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Juliet K. Mavromatis, MD, FACP, provides a conversation about health topics for patients and health professionals.
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Toni Brayer, MD, FACP, blogs about the rapid changes in science, medicine, health and healing in the 21st century.
Vineet Arora, MD, FACP, is Associate Program Director for the Internal Medicine Residency and Assistant Dean of Scholarship & Discovery at the Pritzker School of Medicine for the University of Chicago. Her education and research focus is on resident duty hours, patient handoffs, medical professionalism, and quality of hospital care. She is also an academic hospitalist.
John H. Schumann, MD, FACP, provides transparency on the workings of medical practice and the complexities of hospital care, illuminates the emotional and cognitive aspects of caregiving and decision-making from the perspective of an active primary care physician, and offers behind-the-scenes portraits of hospital sanctums and the people who inhabit them.
Ryan Madanick, MD, ACP Member, is a gastroenterologist at the University of North Carolina School of Medicine, and the Program Director for the GI & Hepatology Fellowship Program. He specializes in diseases of the esophagus, with a strong interest in the diagnosis and treatment of patients who have difficult-to-manage esophageal problems such as refractory GERD, heartburn, and chest pain.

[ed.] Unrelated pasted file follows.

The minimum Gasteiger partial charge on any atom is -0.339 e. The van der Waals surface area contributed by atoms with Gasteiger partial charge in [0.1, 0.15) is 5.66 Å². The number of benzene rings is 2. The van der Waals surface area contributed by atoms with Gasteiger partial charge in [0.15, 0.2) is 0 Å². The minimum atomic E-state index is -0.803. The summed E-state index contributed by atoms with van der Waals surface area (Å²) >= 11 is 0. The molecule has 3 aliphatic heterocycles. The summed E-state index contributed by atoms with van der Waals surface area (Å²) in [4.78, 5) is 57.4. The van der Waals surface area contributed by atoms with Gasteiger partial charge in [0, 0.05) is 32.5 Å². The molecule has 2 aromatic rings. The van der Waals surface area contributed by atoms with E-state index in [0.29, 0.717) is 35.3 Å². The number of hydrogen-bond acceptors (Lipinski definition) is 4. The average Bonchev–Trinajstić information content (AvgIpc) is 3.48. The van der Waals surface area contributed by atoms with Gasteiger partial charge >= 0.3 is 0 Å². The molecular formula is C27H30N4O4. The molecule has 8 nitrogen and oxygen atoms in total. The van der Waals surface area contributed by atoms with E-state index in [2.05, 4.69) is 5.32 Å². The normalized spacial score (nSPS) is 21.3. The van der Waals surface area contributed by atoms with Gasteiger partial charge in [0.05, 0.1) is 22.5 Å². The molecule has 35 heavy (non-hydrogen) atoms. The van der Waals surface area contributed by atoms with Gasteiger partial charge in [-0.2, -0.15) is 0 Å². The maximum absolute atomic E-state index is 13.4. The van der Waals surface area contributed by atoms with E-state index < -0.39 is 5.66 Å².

Mike Aref, MD, PhD, FACP, is an academic hospitalist with an interest in basic and clinical science and education, with interests in noninvasive monitoring and diagnostic testing using novel bedside imaging modalities, diagnostic reasoning, medical informatics, new medical education modalities, pre-code/code management, palliative care, patient-physician communication, quality improvement, and quantitative biomedical imaging.
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Also known as the Green Journal, the American Journal of Medicine publishes original clinical articles of interest to physicians in internal medicine and its subspecialities, both in academia and community-based practice.
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One of the most popular anonymous blogs written by an emergency room physician.